Now when selecting small molecule drugs, the IC50 value of small molecule drugs should be as low as nanomolar level or even picomolar level. In addition to the lower IC50 value, small molecule drugs are usually required, including the following points:

1. It is not easy to cause aggregation of ADC drugs after coupling with antibodies to ensure long circulation time in vivo;

2. The ADC drug itself and after formation should have low immunogenicity;

3. It is stable enough in an aqueous solution (blood) and has a suitable reaction site to be coupled with an antibody through a linker, and its biological activity can still be ensured after coupling;

4. It can be synthesized through a relatively economic process.


Linker technology has made great progress since the early development of ADC. The linker is designed with a dual purpose:

1. Ensuring that the cytotoxic payload is still firmly attached to the antibody portion when the drug is circulated in the plasma. Unstable linkers in the plasma may release the payload prematurely, leading to excessive systemic toxicity and reduced delivery of the payload upon antigen binding at the tumor site. This issue is particularly important considering that many ADCs carry highly efficient cytotoxic payloads with toxic characteristics, which makes them unsuitable for systemic administration.

2. To ensure the effective release of the payload in the tumor, especially in the cancer cells. ADCs that fail to deliver their payloads correctly lose their unique advantages over naked antibodies and traditional cytotoxic drugs.

The ideal linker should be very stable in the blood circulation to avoid the early release of small molecule toxins and damage to normal tissues or cells. At the same time, the payload needs to be released quickly and effectively into the tumor cells.
There are two main types of linkers: cleavable and non-cleavable.

(1)Cleavable linkers can be divided into acid cleavable, reducible, and protease cleavable.

(2)Examples of non-cleavable linkers include thioether linkers (as used in t-dm1) and maleimide-based linkers (as used in belantamab mafodotin). In practical use, the cleavable linker shows different degrees of stability in circulation and will degrade in plasma over time. In contrast, non-cleavable linkers tend to be more stable in plasma but rely on lysosomal degradation of the entire antibody linker construct to release its payload, often resulting in the retention of charged amino acids on the payload, which may affect its function or cell permeability.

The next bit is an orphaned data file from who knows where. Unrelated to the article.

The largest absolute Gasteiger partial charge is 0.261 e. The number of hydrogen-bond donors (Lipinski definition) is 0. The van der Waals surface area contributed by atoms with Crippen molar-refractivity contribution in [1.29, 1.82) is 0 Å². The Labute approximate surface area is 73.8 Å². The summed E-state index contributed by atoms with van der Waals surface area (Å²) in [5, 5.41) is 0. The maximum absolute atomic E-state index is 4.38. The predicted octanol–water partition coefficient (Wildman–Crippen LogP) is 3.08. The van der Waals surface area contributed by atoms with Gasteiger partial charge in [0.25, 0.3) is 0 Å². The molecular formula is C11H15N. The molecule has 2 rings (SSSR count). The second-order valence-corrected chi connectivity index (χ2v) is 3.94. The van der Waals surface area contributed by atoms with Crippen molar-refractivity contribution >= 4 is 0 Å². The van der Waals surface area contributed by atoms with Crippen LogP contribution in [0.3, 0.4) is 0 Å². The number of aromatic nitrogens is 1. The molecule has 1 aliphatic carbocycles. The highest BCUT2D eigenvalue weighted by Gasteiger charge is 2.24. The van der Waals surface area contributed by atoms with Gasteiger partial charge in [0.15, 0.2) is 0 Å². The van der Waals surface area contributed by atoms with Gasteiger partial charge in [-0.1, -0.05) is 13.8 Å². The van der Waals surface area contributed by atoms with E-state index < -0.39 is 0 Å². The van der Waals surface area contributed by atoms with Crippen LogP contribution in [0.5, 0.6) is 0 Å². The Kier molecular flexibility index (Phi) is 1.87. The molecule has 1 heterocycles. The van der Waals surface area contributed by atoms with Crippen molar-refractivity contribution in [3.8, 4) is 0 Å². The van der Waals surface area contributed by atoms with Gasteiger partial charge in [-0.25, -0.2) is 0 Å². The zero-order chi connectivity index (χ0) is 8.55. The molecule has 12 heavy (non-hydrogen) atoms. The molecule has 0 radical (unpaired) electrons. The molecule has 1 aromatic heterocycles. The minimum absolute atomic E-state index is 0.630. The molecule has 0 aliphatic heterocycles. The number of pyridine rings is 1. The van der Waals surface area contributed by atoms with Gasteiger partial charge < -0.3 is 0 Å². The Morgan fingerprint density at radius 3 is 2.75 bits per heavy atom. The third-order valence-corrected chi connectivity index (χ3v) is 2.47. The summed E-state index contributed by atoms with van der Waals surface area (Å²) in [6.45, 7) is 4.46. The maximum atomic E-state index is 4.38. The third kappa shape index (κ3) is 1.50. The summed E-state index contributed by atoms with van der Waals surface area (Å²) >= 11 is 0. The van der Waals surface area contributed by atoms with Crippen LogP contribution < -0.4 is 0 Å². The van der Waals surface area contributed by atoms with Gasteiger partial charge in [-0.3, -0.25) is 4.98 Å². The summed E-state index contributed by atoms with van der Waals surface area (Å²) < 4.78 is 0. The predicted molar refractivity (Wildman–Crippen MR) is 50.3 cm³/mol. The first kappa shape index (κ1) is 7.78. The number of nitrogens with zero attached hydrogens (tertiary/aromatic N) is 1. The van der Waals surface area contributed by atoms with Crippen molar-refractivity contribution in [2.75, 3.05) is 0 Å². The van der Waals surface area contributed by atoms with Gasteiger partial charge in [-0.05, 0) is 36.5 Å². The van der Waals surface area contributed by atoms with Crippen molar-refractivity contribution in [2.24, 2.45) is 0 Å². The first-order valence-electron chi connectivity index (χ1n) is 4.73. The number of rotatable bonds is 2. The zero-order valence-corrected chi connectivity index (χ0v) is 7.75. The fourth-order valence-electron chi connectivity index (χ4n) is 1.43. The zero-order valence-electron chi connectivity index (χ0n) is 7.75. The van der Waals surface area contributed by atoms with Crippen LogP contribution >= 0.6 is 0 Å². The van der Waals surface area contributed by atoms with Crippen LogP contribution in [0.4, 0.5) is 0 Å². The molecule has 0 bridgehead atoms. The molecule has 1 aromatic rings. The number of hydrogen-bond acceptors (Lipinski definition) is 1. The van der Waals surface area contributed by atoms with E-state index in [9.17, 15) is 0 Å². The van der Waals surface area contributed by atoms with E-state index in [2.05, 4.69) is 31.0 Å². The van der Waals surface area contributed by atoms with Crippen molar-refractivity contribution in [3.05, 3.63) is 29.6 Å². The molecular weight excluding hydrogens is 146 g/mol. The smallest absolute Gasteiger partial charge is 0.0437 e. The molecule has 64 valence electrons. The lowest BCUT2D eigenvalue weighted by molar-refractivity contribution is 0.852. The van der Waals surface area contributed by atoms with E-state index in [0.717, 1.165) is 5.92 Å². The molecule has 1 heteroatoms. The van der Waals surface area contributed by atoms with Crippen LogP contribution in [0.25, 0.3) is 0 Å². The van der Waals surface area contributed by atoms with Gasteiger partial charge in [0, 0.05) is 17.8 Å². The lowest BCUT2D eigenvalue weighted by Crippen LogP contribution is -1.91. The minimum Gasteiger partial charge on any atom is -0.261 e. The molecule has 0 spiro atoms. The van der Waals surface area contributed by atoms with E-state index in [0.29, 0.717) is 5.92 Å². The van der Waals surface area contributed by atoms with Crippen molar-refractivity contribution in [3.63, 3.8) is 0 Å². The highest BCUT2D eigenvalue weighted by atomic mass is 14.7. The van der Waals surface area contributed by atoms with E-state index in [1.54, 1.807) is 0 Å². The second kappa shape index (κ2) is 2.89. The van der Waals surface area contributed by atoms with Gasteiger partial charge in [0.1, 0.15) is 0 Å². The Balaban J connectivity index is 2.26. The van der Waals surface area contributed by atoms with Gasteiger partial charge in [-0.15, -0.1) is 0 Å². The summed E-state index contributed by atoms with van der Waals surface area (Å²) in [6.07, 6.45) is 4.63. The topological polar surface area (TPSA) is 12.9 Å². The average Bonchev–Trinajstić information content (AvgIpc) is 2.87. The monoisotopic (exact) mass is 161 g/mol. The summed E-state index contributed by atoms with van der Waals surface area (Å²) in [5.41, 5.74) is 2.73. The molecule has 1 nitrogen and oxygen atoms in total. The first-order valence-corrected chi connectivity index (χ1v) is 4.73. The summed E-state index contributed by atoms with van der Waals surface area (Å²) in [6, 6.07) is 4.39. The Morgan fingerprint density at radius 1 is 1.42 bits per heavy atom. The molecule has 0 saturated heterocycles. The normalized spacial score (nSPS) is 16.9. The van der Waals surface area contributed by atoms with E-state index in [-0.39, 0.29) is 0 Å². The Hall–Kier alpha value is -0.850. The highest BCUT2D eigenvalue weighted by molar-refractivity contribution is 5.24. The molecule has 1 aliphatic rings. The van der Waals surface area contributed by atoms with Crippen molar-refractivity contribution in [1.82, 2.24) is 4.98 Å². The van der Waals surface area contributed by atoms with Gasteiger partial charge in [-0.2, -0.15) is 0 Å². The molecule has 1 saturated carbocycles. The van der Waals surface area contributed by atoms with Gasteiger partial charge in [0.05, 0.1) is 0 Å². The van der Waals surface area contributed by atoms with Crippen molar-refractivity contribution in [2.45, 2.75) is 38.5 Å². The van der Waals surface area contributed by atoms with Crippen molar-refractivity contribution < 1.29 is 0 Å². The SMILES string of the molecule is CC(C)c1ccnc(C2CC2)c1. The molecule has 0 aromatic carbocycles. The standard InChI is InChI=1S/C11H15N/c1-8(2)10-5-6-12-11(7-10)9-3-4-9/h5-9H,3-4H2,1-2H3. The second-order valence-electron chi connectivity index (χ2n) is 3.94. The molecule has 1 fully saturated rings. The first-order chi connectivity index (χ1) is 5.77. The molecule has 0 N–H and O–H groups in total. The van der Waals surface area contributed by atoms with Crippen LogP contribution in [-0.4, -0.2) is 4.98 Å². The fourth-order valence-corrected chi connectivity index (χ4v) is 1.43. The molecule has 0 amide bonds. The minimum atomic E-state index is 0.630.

The linker of ADC drug.png

The linker of ADC drug [2]

Medicilon can design water-soluble linkers with sugar instead of PEG for highly cytotoxic molecules, and can quickly prepare highly cytotoxic compounds and linkers with bifunctional groups, to realize the rapid connection with toxins and antibodies.

Drug antibody ratio (DAR)

Drug antibody ratio (DAR) is the average number of payload portions attached to each mAb and can be obtained by test methods such as HPLC-MS. DAR has an impact on drug pharmacology and activity, and the DAR value is essential for the later stage of ADC drug development. ADC drugs are ingested by tumor cells in a limited amount during in vivo circulation, so generally higher Dar is beneficial to improve the efficacy. However, the small molecule drugs used in ADC drugs have strong hydrophobicity. When the DAR value is too high, it will cause the accumulation of ADC drugs, resulting in the reduction of circulating half-life in vivo and the increase of toxic and side effects, which leads to the unavailability of too high DAR. Generally, the DAR value of ADC for preclinical and clinical use is in the range of 2-8. To obtain ADC drugs with higher Dar and homogeneity, the antibody can be modified by genetic engineering to have a fixed number of efficient reaction sites for coupling small molecule drugs.

Drug antibody ratio (DAR).png

Drug antibody ratio (DAR) [3]

Summary and Outlook

As a new targeted anticancer drug, ADC combines the advantages of both antibody and small molecule drugs and has huge market prospects. With the development of antibodies, the continuous optimization of linkers, the excavation of high active loads and the continuous improvement of coupling technology, ADC drugs with high efficiency and low toxicity will emerge continuously. If we can better understand and make use of the subtleties of the interaction between ADC and tumor, the real potential of ADC technology will be better developed and more widely used, and ultimately may have a revolutionary impact on the treatment of tumor patients.

[1] Kyoji Tsuchikama, et al. Antibody-drug conjugates: recentadvances in conjugation and linker chemistries.  Protein Cell. 2018Jan; 9(1):33-46.

[2] Joshua Z Drago,et al. Unlockingthe potential of antibody-drug conjugates for cancer therapy.  Nat Rev Clin Oncol.  2021 Jun; 18(6):327-344.

[3]Dan Lu, et al. Semi-mechanistic Multiple-Analyte Pharmacokinetic Model foran Antibody-Drug-Conjugate in Cynomolgus Monkeys. Pharm Res. 2015Jun; 32(6):1907-19.